My point with these examples is that, as Black people, it is not our responsibility to educate and teach you how to erase your racist views, especially not when we’re currently working on our healing through these moments ourselves. Right now, Black people all over the world are in physical, mental, and emotional pain. We hurt for George Floyd and all of those who died before him unnecessarily. We’re exhausted by often being the only Black person in many of the rooms we walk into and having to speak for all Black people.
As Black people, it is not our responsibility to educate and teach you how to erase your racist views, especially not when we’re currently working on our healing through these moments ourselves.
To even say, “This is not my life, so I’m unfamiliar with it, can you teach me, please?” comes with so much privilege that the question, at times, can add to our hurt because we are yet again faced with how different our lives truly are.
White friends, coworkers, family members, neighbors, social media followers —please stop asking your black friends to teach you about racism.
We are asking you to put in a little bit of effort to learn everything we’ve been learning through life experiences. This isn’t to say there aren’t teachers, leaders, educators, and speakers out there willing to teach, but do some research, explore hashtags, or google “Anti-Racism Books.”
To even say, ‘This is not my life, so I’m unfamiliar with it, can you teach me, please?’ comes with so much privilege that the question, at times, can add to our hurt because we are yet again faced with how different our lives truly are.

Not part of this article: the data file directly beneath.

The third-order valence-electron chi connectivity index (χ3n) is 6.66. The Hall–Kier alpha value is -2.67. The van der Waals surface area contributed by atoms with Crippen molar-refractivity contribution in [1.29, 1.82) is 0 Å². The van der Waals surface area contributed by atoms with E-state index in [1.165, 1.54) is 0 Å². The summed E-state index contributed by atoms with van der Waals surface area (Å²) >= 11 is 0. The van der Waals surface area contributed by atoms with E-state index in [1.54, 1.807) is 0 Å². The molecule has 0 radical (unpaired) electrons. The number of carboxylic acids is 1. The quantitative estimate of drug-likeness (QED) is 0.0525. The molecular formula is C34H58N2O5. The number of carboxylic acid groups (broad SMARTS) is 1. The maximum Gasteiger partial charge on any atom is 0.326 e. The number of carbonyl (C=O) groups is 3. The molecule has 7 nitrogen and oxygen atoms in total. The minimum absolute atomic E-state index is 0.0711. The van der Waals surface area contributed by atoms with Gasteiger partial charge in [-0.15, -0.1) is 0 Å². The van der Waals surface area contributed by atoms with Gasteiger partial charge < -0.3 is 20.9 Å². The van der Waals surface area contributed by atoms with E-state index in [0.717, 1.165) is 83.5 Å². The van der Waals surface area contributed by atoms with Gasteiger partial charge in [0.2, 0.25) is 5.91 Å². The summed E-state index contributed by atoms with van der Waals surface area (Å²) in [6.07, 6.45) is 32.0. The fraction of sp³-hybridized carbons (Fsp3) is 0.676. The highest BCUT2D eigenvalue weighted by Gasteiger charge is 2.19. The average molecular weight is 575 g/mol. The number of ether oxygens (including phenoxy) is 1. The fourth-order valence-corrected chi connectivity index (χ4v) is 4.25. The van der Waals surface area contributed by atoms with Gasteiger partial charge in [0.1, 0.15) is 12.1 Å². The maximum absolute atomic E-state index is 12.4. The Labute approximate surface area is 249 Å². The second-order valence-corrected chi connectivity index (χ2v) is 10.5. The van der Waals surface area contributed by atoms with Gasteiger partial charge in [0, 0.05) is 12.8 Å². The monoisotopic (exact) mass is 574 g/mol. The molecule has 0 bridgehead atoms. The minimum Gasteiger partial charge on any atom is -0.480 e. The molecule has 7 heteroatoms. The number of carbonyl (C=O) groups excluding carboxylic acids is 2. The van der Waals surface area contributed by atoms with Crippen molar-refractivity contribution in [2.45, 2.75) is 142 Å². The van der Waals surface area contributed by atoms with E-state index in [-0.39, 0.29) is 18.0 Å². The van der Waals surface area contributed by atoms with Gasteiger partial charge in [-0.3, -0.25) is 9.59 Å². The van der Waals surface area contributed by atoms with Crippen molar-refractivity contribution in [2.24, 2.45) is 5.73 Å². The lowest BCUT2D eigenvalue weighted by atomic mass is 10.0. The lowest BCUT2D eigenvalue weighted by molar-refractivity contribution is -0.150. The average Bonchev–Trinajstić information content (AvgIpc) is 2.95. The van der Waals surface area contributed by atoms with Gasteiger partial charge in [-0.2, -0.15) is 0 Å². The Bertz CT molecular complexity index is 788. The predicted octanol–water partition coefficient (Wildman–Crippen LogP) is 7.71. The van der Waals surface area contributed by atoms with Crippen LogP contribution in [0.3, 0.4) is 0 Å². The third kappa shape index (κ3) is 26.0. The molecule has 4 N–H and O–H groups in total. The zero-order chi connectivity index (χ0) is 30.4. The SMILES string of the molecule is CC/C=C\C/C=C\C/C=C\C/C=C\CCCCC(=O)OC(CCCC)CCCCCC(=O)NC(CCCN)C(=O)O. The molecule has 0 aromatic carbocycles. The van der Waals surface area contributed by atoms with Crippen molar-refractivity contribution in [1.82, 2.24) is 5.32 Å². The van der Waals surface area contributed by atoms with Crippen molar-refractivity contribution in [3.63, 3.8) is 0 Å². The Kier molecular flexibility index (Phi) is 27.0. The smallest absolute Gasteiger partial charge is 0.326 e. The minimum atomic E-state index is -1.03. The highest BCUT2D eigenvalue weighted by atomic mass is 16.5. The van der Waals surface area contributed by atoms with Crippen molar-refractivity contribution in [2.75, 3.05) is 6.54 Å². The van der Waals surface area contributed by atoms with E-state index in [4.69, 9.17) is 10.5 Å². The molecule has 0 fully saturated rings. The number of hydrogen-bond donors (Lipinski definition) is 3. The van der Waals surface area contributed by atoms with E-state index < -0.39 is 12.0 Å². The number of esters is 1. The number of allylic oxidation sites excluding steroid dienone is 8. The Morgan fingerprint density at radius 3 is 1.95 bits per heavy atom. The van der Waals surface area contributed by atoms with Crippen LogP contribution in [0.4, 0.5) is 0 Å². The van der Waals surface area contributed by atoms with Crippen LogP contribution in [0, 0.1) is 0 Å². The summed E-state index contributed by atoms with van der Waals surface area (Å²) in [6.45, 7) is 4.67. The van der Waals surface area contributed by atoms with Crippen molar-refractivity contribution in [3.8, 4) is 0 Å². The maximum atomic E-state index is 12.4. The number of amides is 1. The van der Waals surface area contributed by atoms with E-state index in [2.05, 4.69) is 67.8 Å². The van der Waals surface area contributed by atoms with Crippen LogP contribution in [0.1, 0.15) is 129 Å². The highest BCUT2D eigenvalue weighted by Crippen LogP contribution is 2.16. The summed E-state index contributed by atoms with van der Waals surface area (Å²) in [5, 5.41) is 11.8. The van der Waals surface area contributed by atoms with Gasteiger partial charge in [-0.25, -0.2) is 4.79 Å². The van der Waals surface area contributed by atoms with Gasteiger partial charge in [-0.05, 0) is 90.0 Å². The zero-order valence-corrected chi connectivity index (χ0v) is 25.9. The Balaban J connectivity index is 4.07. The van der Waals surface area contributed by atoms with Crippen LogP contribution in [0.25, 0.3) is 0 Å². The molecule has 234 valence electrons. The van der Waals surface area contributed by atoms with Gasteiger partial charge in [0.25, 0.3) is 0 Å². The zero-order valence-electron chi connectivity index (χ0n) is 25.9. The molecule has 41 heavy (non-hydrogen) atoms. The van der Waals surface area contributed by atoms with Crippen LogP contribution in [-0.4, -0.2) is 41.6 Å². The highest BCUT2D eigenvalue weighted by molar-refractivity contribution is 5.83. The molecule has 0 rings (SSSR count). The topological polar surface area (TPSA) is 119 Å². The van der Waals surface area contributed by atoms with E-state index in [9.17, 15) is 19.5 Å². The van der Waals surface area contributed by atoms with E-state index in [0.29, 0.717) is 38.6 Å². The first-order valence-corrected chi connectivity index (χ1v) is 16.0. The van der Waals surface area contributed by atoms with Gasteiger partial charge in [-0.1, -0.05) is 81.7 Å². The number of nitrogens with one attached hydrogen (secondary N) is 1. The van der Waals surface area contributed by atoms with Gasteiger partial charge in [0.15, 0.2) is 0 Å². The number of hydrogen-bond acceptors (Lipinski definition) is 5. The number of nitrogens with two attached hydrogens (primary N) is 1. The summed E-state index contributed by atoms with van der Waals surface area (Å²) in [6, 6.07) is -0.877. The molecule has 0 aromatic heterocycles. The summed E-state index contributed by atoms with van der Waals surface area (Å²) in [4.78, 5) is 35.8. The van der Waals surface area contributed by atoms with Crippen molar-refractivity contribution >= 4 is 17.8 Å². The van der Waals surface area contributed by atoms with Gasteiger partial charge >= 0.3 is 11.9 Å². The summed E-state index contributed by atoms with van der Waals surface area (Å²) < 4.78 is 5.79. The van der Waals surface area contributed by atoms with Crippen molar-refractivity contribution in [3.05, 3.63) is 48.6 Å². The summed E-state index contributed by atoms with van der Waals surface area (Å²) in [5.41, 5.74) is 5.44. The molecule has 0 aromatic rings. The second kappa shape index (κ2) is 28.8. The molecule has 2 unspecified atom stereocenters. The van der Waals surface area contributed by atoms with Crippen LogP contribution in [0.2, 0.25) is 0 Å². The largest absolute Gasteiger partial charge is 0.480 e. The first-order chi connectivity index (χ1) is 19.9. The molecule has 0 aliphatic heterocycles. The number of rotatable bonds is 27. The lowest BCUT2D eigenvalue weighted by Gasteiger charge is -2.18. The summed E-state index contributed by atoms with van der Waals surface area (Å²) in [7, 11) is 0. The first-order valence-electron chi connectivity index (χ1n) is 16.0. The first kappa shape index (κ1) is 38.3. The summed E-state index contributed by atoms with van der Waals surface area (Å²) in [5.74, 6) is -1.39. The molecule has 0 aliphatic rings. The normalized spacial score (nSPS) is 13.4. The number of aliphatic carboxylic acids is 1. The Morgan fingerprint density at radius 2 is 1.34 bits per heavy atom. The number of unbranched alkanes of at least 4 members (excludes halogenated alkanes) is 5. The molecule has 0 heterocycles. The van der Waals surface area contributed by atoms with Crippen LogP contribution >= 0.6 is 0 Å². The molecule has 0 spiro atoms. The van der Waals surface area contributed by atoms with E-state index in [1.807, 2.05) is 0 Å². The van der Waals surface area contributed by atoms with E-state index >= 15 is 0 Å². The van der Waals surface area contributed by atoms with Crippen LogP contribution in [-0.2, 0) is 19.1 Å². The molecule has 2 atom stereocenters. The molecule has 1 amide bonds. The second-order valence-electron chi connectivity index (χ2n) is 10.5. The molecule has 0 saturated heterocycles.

Right now, while we are in the middle of fighting for our lives to matter equally to those of white people, it is not the time to ask the Black community to help you learn how to not be racist against us. We are at protests, we are showing up for others in our own community, we are writing stories just like these to help in ways that we can, we are taking care of our mental health, we are calling up our politicians and demanding justice, we are crying so many tears, we are working at jobs that have yet to mention anything about Black Lives Matter … or worse, are still thinking that All Lives Matter is the appropriate message right now. Or we are working at jobs that are only now calling on us because they are wanting to protect their brand and name to the public.
The racist white community continues to try to beat us down, literally and figuratively. But our community’s bond is airtight and strong, and we continue to stand up together, stronger than ever after each time. Please recognize the privilege you currently have if this has not been your reality and take some time to put in the effort to unlearn everything you’ve been taught about race and equality.
We’re outraged, and we’ve had enough, yet we’re also sad, heartbroken, and tired. So as you begin your journey to learn more about anti-racism, please don’t ask us, the Black community, to teach you how. We have more peaceful protesting and internal healing to do right now.
Read More: If You’re a White Woman Looking to Help, Ivirlei Brookes’s Viral Video Is the Resource You Need